We Burn A Hot Fire Here It Melts Down All Concealment
What does this quote mean said by Danforth in The Crucible?
"We burn a hot fire here; it melts down all concealment."
In Act Three, Mary Warren tells Deputy Governor Danforth that Abigail and the other girls are lying. Danforth then looks at John Proctor and says to him, "We burn a hot fire here; it melts down all concealment" (Miller, 81). Danforth's statement is significant because it foreshadows Proctor's confession of his infidelity while simultaneously alluding to Hell and depicting the imagery of a crucible.
The "hot fire" symbolically represents the ominous, tense atmosphere of Salem, which is similar to Hell. The heat and melting imagery also correlate with the title of the play. A crucible is literally a container where metals and other substances can be melted at high temperatures. A crucible is also the perfect metaphor for the violent hysteria that overwhelms the community of Salem. As previously stated, the melting of "all concealment" foreshadows Proctor's subsequent confession of his infidelity. When Proctor admits that he had an affair with Abigail Williams, he reveals his secret and ruins his reputation. Danforth's statement rings true on several metaphorical levels.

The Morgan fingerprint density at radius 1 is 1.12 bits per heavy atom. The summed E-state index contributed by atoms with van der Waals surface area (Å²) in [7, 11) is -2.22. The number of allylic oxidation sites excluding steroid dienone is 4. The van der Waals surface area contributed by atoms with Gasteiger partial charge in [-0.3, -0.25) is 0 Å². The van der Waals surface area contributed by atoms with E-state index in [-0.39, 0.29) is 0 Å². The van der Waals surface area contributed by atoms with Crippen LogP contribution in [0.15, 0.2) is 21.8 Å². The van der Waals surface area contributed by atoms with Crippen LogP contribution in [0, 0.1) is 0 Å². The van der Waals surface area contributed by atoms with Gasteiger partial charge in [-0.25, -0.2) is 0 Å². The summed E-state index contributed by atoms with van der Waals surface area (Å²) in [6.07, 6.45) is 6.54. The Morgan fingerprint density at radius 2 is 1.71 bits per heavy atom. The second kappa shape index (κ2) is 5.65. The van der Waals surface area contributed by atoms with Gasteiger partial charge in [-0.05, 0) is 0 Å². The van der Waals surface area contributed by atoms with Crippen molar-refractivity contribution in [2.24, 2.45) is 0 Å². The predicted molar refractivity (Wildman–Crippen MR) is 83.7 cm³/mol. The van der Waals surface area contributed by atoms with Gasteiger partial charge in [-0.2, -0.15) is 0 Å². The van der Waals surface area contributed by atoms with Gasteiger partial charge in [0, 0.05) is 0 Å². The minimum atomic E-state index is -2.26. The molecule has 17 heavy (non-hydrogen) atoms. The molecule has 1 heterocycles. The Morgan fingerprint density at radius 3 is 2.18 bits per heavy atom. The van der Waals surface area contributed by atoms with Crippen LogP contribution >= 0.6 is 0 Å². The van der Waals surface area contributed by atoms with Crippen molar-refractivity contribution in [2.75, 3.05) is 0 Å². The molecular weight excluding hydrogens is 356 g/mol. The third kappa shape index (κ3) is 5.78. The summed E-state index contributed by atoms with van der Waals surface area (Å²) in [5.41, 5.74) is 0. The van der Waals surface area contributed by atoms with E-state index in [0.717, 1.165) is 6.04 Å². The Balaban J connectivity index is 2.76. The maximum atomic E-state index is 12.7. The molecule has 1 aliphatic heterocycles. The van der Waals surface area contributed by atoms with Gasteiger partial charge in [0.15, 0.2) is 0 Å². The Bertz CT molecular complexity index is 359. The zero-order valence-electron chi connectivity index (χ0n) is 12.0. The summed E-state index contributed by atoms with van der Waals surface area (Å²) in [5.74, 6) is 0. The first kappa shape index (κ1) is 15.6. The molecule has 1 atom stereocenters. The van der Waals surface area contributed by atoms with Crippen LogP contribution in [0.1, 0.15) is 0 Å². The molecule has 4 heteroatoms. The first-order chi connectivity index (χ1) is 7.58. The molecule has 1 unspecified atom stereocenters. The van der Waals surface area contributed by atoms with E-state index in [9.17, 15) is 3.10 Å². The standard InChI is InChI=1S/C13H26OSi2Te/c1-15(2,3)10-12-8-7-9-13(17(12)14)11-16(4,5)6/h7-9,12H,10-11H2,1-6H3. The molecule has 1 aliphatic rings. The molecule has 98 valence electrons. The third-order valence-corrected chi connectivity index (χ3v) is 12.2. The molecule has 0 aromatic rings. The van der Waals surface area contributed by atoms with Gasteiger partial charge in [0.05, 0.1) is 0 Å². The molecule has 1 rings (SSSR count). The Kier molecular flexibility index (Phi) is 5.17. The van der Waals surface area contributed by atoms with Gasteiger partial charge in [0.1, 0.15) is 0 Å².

This quote is said in Act Three to John Proctor, just as he brings his claim that the girls, led by Abigail, are all making up the serious charges of witchcraft that they bring against so many of the people of Salem. This quote is incredibly important for a number of reasons. Firstly, it foreshadows the way that the system of "justice" does indeed melt down "all concealment," in particular focusing on John Proctor's infidelity with Abigail and his act of adultery against his wife. Secondly, it is indeed true that the court does "burn a hot fire," as is shown by the subsequent death of so many innocent lives. There is also the allusion to the fires of hell in this quote, which is rather appropriate, given the hell-like nature of the Salem witch trials and the way that so much harm was done with the intention of only achieving good.
Also, remember the signifigance of the title The Crucible. A scientist will tell you that it is a ring that holds a flask over a fire; a linguist will tell you that is a term for a rough trial or ordeal one undertakes. This quote combines those images at an important point in the play. Proctor is also dealing with a personal trial-- dealing with his young lover's vindictiveness and his wife's coldness as a result of their affair. Proctor's personal trial and the witchcraft trials intertwine to bring about Proctor's downfall.